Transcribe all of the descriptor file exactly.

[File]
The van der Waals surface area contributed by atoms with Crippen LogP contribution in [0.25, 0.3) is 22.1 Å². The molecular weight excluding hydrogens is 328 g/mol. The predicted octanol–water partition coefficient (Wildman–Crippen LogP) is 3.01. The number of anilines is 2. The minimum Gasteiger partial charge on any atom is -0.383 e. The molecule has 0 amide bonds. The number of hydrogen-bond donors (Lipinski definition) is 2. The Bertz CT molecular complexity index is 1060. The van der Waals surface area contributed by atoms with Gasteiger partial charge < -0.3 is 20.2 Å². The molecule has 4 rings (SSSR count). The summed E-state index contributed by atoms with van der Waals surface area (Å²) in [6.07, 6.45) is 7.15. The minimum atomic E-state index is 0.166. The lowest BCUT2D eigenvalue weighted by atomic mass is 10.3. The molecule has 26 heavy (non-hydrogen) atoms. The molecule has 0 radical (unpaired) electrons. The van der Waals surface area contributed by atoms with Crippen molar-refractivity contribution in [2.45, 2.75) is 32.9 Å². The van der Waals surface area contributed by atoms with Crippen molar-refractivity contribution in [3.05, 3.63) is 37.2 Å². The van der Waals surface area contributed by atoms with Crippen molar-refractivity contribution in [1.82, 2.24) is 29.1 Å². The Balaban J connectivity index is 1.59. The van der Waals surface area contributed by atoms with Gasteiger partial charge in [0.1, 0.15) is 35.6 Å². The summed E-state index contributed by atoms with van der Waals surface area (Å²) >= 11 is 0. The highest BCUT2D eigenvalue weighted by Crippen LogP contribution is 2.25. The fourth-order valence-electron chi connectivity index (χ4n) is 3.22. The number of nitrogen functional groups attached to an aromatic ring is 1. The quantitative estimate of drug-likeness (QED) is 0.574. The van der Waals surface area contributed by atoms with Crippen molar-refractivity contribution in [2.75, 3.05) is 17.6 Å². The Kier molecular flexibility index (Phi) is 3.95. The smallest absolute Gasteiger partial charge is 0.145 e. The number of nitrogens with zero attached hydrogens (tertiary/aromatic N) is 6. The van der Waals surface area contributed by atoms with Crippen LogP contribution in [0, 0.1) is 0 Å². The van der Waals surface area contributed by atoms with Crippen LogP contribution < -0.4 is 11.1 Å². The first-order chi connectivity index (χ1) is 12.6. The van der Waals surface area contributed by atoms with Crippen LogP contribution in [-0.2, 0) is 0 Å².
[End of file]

The van der Waals surface area contributed by atoms with Crippen LogP contribution in [0.25, 0.3) is 22.1 Å². The molecular weight excluding hydrogens is 328 g/mol. The predicted octanol–water partition coefficient (Wildman–Crippen LogP) is 3.01. The number of anilines is 2. The minimum Gasteiger partial charge on any atom is -0.383 e. The molecule has 0 amide bonds. The number of hydrogen-bond donors (Lipinski definition) is 2. The Bertz CT molecular complexity index is 1060. The van der Waals surface area contributed by atoms with Gasteiger partial charge < -0.3 is 20.2 Å². The molecule has 4 rings (SSSR count). The summed E-state index contributed by atoms with van der Waals surface area (Å²) in [6.07, 6.45) is 7.15. The minimum atomic E-state index is 0.166. The lowest BCUT2D eigenvalue weighted by atomic mass is 10.3. The molecule has 26 heavy (non-hydrogen) atoms. The molecule has 0 radical (unpaired) electrons. The van der Waals surface area contributed by atoms with Crippen molar-refractivity contribution in [2.45, 2.75) is 32.9 Å². The van der Waals surface area contributed by atoms with Crippen molar-refractivity contribution in [3.05, 3.63) is 37.2 Å². The van der Waals surface area contributed by atoms with Crippen molar-refractivity contribution in [1.82, 2.24) is 29.1 Å². The Balaban J connectivity index is 1.59. The van der Waals surface area contributed by atoms with Gasteiger partial charge in [0.1, 0.15) is 35.6 Å². The summed E-state index contributed by atoms with van der Waals surface area (Å²) >= 11 is 0. The highest BCUT2D eigenvalue weighted by Crippen LogP contribution is 2.25. The fourth-order valence-electron chi connectivity index (χ4n) is 3.22. The number of nitrogen functional groups attached to an aromatic ring is 1. The quantitative estimate of drug-likeness (QED) is 0.574. The van der Waals surface area contributed by atoms with Crippen molar-refractivity contribution in [2.75, 3.05) is 17.6 Å². The Kier molecular flexibility index (Phi) is 3.95. The smallest absolute Gasteiger partial charge is 0.145 e. The number of nitrogens with zero attached hydrogens (tertiary/aromatic N) is 6. The van der Waals surface area contributed by atoms with Crippen LogP contribution in [0, 0.1) is 0 Å². The van der Waals surface area contributed by atoms with Crippen LogP contribution < -0.4 is 11.1 Å². The first-order chi connectivity index (χ1) is 12.6. The van der Waals surface area contributed by atoms with Crippen LogP contribution in [-0.2, 0) is 0 Å².